Chris - How do you know a crow likes poetry? How on Earth does someone do that?

Zephyr - I actually can't remember the details of the study. I am hoping that what it was was that they gave the crows some terrible poetry and good poetry and the crow showed preference to the good poetry.

Chris - Well it depends what you judge to be good or bad, doesn't it?

Max - Also, in what way is that going to be understanding poetry? It could just be the meter in a way that is in some way comparable to bird song. There are certain frequencies that carry better and sound better in nature. Going so far to say they understand poetry might be pushing it.

Zephyr - But my question is, if we are currently doing this, chimps understand cooking, birds understand poetry, is there going to be any test we can do to just say that the intelligence of these animals corresponds to human intelligence rather than this individual?

Max - It has been done with a few things. There's an experiment called theory of mind experiment, it's basically a test to see whether or not one individual can kind of attribute a so-called state of mind at a degree of empathy towards another individual. Chimpanzees can do this in the way that if there's a dominant individual that either can or cannot see where an experiment is heading some food, the subordinate individual will eat that food if the dominant individual hasn't seen it, but won't if the dominant individual has seen it. That is used as evidence that the subordinate individual kind of understands the state of mind of the dominant one...

Chris - Mental attacking them.

Max - Yeah, exactly.

Chris - Because birds do that too because some scrub jays do cache food based on prior knowledge because Nikki Clayton at Cambridge University has done this experience where they put these birds in a sort of bird hotel and they know that when they're in the - let's call it the dining room, they get fed in there. but the bedroom, they never get fed in there and that every night, they get locked in the bedroom. But in the morning, they have the free run of the whole thing, and so, her reasoning was, if they know they're going to be locked up there and they know they're never fed in the bedroom, then maybe they'll hide food in the bedroom when they've got it available in the dining room. And they do, and so they're obviously thinking, "Wow! I get locked in here and I'm hungry. So, I'm going to hide some food in there on the off chance I might need it later" which is kind of neat, isn't it?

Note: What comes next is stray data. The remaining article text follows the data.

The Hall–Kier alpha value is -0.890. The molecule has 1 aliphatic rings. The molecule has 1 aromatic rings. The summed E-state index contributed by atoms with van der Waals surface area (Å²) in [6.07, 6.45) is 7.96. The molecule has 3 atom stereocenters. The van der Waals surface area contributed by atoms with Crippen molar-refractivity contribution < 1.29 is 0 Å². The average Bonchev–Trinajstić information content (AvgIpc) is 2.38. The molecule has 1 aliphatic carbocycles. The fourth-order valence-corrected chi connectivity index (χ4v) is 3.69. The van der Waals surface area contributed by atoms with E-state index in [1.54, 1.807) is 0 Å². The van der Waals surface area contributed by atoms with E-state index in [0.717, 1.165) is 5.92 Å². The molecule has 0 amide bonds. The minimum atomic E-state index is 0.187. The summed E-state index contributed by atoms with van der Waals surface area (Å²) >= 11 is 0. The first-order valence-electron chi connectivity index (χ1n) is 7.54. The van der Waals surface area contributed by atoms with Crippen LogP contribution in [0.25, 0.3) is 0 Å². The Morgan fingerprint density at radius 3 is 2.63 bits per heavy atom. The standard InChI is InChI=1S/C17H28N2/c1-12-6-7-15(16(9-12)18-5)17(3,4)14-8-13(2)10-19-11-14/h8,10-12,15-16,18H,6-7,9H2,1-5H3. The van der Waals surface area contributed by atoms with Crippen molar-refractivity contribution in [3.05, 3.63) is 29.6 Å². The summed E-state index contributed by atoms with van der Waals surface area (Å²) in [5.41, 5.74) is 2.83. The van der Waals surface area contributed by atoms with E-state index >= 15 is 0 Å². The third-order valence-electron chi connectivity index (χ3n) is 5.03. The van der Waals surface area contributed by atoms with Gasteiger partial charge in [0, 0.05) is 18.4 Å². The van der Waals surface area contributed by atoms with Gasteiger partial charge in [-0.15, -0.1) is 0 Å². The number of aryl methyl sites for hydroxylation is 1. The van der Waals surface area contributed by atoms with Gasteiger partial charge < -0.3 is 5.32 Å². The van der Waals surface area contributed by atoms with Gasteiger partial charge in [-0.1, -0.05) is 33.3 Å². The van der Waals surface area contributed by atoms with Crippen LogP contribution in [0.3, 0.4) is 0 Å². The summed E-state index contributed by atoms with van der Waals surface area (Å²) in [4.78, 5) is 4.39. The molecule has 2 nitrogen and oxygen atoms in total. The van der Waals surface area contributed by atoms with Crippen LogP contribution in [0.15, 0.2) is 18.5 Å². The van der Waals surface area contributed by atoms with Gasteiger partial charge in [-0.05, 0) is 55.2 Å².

Max - Yeah and there's other examples as well whether or not they understand when an object has been hidden from site, whether if they know it's still there which is something called object permanence. All of these experiments have certain parallels and in some, the same experiments have been done developmentally with humans. You can kind of tag it to the rough age of a human child. And so, with theory of mind in chimpanzees, it starts to emerge in humans at the age of 4 or 5. And so, as far as you can actually quantify it, you can roughly say in adult chimpanzees maybe somewhere around as smart as a human child.